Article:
Mr Tomasek believes the rapidly emerging green economy model, offers the best solution for sustaining the needs of business, governments and their citizens in Borneo, while at the same time protecting the rich biodiversity of the island and lowering carbon footprints.

“With the overwhelming trend for growing industrial land development and over consumption, starkly outlined by WWF’s 2012 Living Planet Report, we can only sustain and conserve our vital natural areas (such as the HoB), if business and governments move away from business as usual and drive a shift towards green economic development in this region.”

Opportunities at the Rio+20 Summit

WWF’s Living planet Report is launched just five weeks before nations, businesses and civil society gather in Rio de Janeiro for the UN Conference on Sustainable Development (Rio+20 ). Twenty years on from the last Earth summit, this meeting is a key opportunity for global leaders to reconfirm their commitment to creating a sustainable future.

WWF is calling on business and governments to showcase the leadership initiatives underway in the Heart of Borneo to demonstrate the opportunities and benefits of a green economy at the Rio+20 Summit.

"In 2007, the three HoB governments showed great vision in signing the historic HoB Declaration to conserve and sustainably develop this 220,000 km2 of globally significant rainforest. At this year’s Rio+20 Summit we can show how transition to green economies in the Heart of Borneo can start to reverse the devastating trends highlighted in the 2012 Living Planet Report.”

To learn more about the 2012 edition of WWF’s Living Planet Report, please visit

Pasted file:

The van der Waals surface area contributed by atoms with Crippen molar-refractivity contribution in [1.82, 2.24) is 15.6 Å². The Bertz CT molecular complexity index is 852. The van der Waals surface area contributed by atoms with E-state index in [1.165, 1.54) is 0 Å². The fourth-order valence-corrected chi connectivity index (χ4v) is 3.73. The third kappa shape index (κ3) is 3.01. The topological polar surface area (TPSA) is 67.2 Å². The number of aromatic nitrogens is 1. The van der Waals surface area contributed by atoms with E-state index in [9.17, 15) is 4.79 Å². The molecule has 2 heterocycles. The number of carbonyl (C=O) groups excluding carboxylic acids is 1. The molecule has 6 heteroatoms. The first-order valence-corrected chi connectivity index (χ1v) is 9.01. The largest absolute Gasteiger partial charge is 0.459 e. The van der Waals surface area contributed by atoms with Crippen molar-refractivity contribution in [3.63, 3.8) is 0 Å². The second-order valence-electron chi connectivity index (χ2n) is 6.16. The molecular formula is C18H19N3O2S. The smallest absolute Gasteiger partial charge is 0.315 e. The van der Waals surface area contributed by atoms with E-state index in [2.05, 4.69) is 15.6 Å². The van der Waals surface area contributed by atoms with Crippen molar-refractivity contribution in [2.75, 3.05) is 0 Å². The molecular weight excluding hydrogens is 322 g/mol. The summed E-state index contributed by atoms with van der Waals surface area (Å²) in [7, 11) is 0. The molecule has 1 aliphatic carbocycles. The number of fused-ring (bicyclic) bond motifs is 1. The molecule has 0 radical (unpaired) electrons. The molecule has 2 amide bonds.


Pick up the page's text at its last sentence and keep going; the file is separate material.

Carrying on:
For further information on WWF’s HoB Initiative and the Green Economy plan contact:

Adam Tomasek, Leader, Heart of Borneo Initiative
Tel: +62 21 7829461 ext. 422, Fax: +62 21 7829462, Mobile: +62 811 9917855
E-mail: atomasek@wwf.or.id

Chris Greenwood, International Communications Manager, Heart of Borneo Initiative, WWF
Mobile: +60 128281214
E-mail: cgreenwood@wwf.org.my

For additional queries on aspects of the report please contact:
Chris Chaplin, cchaplin@wwf.sg, +86 13911747472
Richard McLellan, rmclellan@wwfint.org, +41 79 786 9609
Natalie Boudou nboudou@wwfint.org, +41 79 820 2898

Notes to editors

What is the Heart of Borneo (HoB)?
The Heart of Borneo covers more than 22 million hectares (220,000 km2) of equatorial rain forest across the countries of Brunei Darussalam, Indonesia and Malaysia. One of Asia’s last great rainforests, it includes some of the most biologically diverse habitats on earth, and is one of only two places on earth where elephants, orangutans, rhinoceros and clouded leopards share the same territory. In the past 15 years, more than 500 new flora or fauna species have been discovered, at a rate of more than three per month.

Borneo’s cultural diversity is as distinct and varied as the island’s animal and plant life. In Kalimantan (Indonesia) alone, 142 different languages are believed still to be in use today. Many people depend directly on the forest for edible and medicinal plants; fish; meat; construction materials and water. As the headwaters of the island’s major rivers lie in Borneo’s central highlands, protection is critical to ensuring reliable clean water supplies to a large number of human settlements, and the thriving industries that have developed in coastal urban center.